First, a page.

Toward the end of a 2012 college tour that took them to nearly a dozen schools, including Auburn, Emory, Duke, Northwestern, William and Mary, and the University of North Carolina at Chapel Hill, David Williamson ’87 turned to his oldest son, Cameron, and asked which schools were the top contenders.
“I don’t even know why that is relevant,” Cameron said, “until we know what kind of scholarships I might get.”
David was shocked by his son’s answer. “I’m a bit more tolerant of debt than my wife; she was ambivalent about Cam even looking at many of the schools on his list for fear that he’d fall in love with one that he would be unable to attend due to expense. My approach was more one of ‘look everywhere, apply anywhere, then see what comes in—you never know what will happen.’ We had already had more than one conversation about it. But the fact that he had internalized that to the point that he couldn’t even rank his top five without that caveat blew me away.”
With four intellectually ambitious children who are likely to pursue graduate or professional school, the Williamsons weren’t just weighing what it would cost to send Cameron to college. They faced the probability of financing more than a decade’s worth of higher education by the time all four were fully launched professionally.
“When you think about investing what amounts to a quarter of a million dollars for one child to go to an elite institution like Duke, and multiply that times four children, you really have to weigh the pluses and minuses,” says Williamson.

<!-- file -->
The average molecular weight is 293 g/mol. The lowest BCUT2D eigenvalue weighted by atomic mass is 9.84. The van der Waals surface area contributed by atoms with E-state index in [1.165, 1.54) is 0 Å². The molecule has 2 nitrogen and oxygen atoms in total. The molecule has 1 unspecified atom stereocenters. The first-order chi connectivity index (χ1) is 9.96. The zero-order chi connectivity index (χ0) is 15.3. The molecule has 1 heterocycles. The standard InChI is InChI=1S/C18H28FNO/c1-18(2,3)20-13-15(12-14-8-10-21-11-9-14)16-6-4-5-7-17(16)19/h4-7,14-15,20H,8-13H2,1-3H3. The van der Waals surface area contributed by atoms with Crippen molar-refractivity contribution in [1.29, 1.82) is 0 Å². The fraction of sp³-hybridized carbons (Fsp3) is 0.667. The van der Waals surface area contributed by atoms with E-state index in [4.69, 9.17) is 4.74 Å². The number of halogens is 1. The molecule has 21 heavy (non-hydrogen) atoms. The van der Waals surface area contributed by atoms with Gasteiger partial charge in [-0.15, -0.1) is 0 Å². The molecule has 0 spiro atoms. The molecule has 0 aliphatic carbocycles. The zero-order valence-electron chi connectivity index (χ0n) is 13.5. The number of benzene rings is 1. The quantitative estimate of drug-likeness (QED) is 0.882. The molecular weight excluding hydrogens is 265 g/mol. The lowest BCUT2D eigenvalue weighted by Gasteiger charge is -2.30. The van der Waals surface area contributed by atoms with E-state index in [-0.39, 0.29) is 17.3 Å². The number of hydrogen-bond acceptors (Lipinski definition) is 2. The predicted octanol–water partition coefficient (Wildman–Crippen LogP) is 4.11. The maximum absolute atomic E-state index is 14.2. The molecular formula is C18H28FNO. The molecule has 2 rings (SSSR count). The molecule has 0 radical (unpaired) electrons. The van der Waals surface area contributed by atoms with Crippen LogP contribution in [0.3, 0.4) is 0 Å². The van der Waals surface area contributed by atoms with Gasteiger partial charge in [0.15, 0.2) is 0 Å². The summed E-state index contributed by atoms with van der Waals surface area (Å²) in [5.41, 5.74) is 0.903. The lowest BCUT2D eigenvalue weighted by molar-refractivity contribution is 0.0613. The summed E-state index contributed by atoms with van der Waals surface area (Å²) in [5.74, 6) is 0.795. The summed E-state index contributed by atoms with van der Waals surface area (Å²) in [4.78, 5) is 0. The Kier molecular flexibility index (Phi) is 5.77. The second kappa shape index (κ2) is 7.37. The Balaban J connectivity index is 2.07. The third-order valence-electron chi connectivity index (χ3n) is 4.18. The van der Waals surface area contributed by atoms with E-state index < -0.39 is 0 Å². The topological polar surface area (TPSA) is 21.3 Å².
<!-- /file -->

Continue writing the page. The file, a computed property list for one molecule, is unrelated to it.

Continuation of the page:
Cameron’s caution proved prescient. Duke offered him admission to the Class of 2016 but no financial aid. Emory offered a full Woodruff merit scholarship, worth two years at its Oxford campus followed by two years at its Atlanta campus. And at that point, says Williamson, the decision-making became easy. Cameron is pursuing a major in political science with a minor in economics at Oxford College, where he is the student government president.
As tuition rates continue to climb faster than both the rate of inflation and average family income, families like the Williamsons are asking themselves tough questions. Can we afford to send our children to Duke, where the total cost including room and board for 2013-14, could be more than $58,000? Is the value of an elite private education significantly better than at a state school, which costs appreciably less? How much debt will our child or family have to incur? Will we qualify for financial aid?
In 2001-02, Duke spent $30.7 million on undergraduate need.￼ In 2012-13, that figure had climbed to more than $132 million.
According to a 2013 Lumina Foundation and Gallup poll, Americans are nearly unanimous in agreeing that having a degree beyond high school is important, particularly as it correlates to better jobs and higher income. A 2011 study by the U.S. Census Bureau confirms this perception: A college graduate with a bachelor’s degree can expect to earn $1 million more over the course of her lifetime than someone with just a high-school diploma.
Yet the country’s slow recovery from the 2008 financial crisis has made many Americans cautious about making major investments, including the often high-ticket cost of higher education. Adding to the anxiety are a host of related economic issues—rising student debt loads, discouraging employment prospects for recent graduates, and consumer confusion about the comparative value and expected outcomes of the educational offerings available—private vs. public, for-profit vs. nonprofit, community college vs. four-year institutions.